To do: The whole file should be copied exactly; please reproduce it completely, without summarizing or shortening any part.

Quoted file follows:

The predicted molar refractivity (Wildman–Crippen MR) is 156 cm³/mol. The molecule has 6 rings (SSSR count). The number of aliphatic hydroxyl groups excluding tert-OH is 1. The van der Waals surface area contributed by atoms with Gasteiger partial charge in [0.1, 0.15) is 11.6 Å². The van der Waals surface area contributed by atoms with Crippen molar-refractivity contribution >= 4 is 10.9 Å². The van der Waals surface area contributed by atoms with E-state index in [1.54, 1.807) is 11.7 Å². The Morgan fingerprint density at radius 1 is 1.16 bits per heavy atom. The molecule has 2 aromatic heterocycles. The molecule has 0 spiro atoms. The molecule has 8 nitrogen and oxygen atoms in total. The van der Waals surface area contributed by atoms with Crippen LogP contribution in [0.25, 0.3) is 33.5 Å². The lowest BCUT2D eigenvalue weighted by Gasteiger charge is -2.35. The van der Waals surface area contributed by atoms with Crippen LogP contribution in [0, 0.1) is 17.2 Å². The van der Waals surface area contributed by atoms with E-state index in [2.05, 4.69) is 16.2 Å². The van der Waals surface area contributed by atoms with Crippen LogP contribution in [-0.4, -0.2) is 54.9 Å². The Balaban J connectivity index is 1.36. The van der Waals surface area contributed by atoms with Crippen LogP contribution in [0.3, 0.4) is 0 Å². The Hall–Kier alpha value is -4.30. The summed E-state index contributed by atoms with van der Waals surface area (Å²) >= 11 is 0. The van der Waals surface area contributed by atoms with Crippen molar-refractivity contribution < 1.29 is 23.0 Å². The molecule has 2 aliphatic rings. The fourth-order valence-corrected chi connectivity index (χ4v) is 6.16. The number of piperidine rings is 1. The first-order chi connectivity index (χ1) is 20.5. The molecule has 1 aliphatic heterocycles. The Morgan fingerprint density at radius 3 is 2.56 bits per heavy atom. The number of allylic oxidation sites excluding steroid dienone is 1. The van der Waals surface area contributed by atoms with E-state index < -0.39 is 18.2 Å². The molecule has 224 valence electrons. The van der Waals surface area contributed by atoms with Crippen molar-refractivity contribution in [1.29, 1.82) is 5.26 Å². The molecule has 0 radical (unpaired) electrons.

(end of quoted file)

The predicted molar refractivity (Wildman–Crippen MR) is 156 cm³/mol. The molecule has 6 rings (SSSR count). The number of aliphatic hydroxyl groups excluding tert-OH is 1. The van der Waals surface area contributed by atoms with Gasteiger partial charge in [0.1, 0.15) is 11.6 Å². The van der Waals surface area contributed by atoms with Crippen molar-refractivity contribution >= 4 is 10.9 Å². The van der Waals surface area contributed by atoms with E-state index in [1.54, 1.807) is 11.7 Å². The Morgan fingerprint density at radius 1 is 1.16 bits per heavy atom. The molecule has 2 aromatic heterocycles. The molecule has 0 spiro atoms. The molecule has 8 nitrogen and oxygen atoms in total. The van der Waals surface area contributed by atoms with Crippen LogP contribution in [0.25, 0.3) is 33.5 Å². The lowest BCUT2D eigenvalue weighted by Gasteiger charge is -2.35. The van der Waals surface area contributed by atoms with Crippen LogP contribution in [0, 0.1) is 17.2 Å². The van der Waals surface area contributed by atoms with E-state index in [2.05, 4.69) is 16.2 Å². The van der Waals surface area contributed by atoms with Crippen LogP contribution in [-0.4, -0.2) is 54.9 Å². The Balaban J connectivity index is 1.36. The van der Waals surface area contributed by atoms with Crippen LogP contribution in [0.3, 0.4) is 0 Å². The Hall–Kier alpha value is -4.30. The summed E-state index contributed by atoms with van der Waals surface area (Å²) >= 11 is 0. The van der Waals surface area contributed by atoms with Crippen molar-refractivity contribution < 1.29 is 23.0 Å². The molecule has 2 aliphatic rings. The fourth-order valence-corrected chi connectivity index (χ4v) is 6.16. The number of piperidine rings is 1. The first-order chi connectivity index (χ1) is 20.5. The molecule has 1 aliphatic heterocycles. The Morgan fingerprint density at radius 3 is 2.56 bits per heavy atom. The number of allylic oxidation sites excluding steroid dienone is 1. The van der Waals surface area contributed by atoms with E-state index < -0.39 is 18.2 Å². The molecule has 224 valence electrons. The van der Waals surface area contributed by atoms with Crippen molar-refractivity contribution in [1.29, 1.82) is 5.26 Å². The molecule has 0 radical (unpaired) electrons.